Collecting race-based data about police stops is recognized around the world as one of the major tools available to help police services address allegations of racial profiling, and is an important step forward in Ontario. People in every community need to feel confident in their police services. Collecting data can help police operate in an open way that can help earn the trust of the communities they serve.
The OHRC and the OPSB agreed that data collection will be important to help address concerns and perceptions in minority communities. The settlement requires significant consultation with affected communities.
There have been so many complaints surrounding minority, visible minorities and the cops. There have been problems with the police. The perception is – and one doesn’t have to completely resolve the dimensions of the problem in order to be satisfied that it’s important to address this perception, because that perception makes for an unhappy community, makes for frustrated, troubled people.
- Alan Borovoy, former General Counsel, Canadian Civil Liberties Association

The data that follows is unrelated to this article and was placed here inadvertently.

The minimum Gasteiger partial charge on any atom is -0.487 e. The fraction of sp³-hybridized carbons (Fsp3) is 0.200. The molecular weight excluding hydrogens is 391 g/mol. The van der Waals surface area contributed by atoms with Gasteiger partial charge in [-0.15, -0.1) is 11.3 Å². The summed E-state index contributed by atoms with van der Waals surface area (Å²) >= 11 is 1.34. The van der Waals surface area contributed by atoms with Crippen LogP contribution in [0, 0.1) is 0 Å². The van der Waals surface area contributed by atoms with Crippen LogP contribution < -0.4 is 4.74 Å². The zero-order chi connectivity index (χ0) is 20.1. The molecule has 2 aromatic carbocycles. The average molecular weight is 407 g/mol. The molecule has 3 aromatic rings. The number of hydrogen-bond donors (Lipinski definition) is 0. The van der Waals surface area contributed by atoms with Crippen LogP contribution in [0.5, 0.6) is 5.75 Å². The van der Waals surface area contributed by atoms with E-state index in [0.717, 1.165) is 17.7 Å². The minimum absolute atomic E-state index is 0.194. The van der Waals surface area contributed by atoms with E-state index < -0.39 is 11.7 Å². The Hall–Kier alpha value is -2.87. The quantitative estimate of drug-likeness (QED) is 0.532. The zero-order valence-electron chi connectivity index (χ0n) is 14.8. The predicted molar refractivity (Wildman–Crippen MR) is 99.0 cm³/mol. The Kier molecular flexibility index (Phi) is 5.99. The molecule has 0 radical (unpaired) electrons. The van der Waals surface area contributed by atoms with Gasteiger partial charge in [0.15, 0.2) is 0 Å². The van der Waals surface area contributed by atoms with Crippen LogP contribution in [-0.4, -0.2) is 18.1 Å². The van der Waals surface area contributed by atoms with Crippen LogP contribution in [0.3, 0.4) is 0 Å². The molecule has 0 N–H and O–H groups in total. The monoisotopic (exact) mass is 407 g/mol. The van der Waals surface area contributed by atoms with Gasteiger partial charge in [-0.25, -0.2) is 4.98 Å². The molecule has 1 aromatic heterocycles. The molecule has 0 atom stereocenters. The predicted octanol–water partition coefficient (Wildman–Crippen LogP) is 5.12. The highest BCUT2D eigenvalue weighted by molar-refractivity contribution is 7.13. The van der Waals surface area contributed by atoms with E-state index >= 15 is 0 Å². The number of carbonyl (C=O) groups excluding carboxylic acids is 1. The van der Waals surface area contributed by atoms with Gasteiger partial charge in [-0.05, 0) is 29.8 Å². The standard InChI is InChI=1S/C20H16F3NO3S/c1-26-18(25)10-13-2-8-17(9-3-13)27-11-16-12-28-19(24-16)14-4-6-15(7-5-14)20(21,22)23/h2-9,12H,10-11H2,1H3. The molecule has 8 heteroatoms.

On human rights and police
Concerns about carding
Not all data collection is appropriate. Over the past year, reports in the Toronto Star have sparked community concerns about the Toronto Police Service practice of filling out “contact cards” after interactions with members of the community. The statistics showed that the police were filling out cards, which stay in police records, for Black people (young men especially) in numbers far greater than the proportion of Black people among Toronto residents. This led the Toronto Police Services Board (TPSB) to direct police to collect and analyze data from contact cards, and to look at the pattern of contact between the police and members of the community in general, including young people from certain racialized communities